Nutritional supplements can’t prevent depression, but what about real food?
The MooDFOOD project has undertaken extensive research into the potential of nutrients, dietary patterns, weight loss and food related behaviours in preventing depression. As the largest randomized clinical trial to study the effects of nutritional strategies on the prevention of major depressive disorder, it’s worth paying attention to the findings. One conclusion is that daily intake of nutritional supplements cannot prevent depression – but another is real food can.
Over 1000 participants who were overweight or obese and were identified as being at elevated risk for depression, but who were not currently depressed, took part in the study. Participants were randomized to either take nutritional supplements containing folic acid, vitamin D, zinc, selenium or to a pill placebo, and half of participants also received a behavioural lifestyle intervention intended to change dietary behaviours and patterns. Over the space of a year the results from a daily intake of nutritional supplements was no better than the placebo in preventing the onset of a major depressive episode.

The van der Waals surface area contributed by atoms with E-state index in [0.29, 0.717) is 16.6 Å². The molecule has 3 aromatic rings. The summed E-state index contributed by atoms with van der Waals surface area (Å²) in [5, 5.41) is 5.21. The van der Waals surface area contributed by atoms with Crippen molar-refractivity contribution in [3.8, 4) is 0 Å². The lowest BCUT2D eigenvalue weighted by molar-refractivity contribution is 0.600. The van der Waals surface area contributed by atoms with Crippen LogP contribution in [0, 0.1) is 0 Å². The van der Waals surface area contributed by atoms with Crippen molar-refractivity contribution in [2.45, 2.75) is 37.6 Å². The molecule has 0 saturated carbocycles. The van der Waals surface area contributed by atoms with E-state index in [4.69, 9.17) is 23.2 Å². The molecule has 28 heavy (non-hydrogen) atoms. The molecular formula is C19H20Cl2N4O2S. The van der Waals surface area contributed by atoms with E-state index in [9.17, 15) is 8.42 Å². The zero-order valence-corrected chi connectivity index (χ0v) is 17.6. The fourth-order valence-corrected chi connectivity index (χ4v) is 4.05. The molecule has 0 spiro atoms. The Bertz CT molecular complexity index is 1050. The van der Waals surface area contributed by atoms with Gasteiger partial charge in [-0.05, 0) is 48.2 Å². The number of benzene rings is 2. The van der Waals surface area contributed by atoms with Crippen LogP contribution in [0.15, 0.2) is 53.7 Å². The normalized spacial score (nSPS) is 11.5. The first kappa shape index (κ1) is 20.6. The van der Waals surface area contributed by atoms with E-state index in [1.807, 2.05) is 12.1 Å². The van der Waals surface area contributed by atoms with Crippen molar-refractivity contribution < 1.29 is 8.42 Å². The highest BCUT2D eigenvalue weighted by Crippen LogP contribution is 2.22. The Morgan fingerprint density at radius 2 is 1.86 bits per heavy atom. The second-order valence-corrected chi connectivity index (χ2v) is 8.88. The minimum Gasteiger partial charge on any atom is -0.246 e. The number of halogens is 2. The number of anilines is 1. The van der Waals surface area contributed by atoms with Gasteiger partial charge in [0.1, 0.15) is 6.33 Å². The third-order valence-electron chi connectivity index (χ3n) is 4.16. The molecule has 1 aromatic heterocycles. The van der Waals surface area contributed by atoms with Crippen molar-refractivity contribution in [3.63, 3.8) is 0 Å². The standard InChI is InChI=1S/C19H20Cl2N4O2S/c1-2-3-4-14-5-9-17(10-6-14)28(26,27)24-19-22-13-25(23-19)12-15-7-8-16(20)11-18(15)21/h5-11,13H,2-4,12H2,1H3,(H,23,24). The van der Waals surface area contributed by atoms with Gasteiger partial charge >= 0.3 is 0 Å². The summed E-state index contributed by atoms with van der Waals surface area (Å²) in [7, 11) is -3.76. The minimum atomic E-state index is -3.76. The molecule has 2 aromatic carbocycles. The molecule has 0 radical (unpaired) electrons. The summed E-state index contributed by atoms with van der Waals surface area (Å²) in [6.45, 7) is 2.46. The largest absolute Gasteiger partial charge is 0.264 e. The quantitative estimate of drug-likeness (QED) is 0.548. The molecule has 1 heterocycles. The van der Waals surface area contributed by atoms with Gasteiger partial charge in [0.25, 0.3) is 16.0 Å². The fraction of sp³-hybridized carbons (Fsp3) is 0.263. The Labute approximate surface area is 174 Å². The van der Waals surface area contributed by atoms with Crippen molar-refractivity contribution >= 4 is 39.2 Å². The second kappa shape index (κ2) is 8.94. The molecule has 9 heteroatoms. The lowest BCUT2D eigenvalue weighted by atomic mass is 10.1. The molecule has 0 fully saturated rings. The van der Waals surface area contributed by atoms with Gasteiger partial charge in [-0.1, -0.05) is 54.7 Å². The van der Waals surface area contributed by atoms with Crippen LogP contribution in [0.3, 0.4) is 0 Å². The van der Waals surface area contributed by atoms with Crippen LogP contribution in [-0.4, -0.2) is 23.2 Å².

And while the behavioural therapy to encourage a healthy dietary behaviour and improve diet was not effective at preventing depression overall, there was some evidence that it prevented depressive episodes in those participants who attended a recommended number of sessions. This may suggest the food behavioural therapy only works if the participants get enough exposure and are able to sufficiently improve their diet and dietary behaviour.
So, while nutritional supplements don’t seem to help, they did conclude a healthy dietary pattern, typified by a Mediterranean style diet high in fruit, vegetables, whole grains, fish, pulses and olive oil, and low in red meat and full-fat dairy products, may reduce the risk of developing depression. And in the case of obese people, weight loss can lead to a reduction in depressive symptoms.
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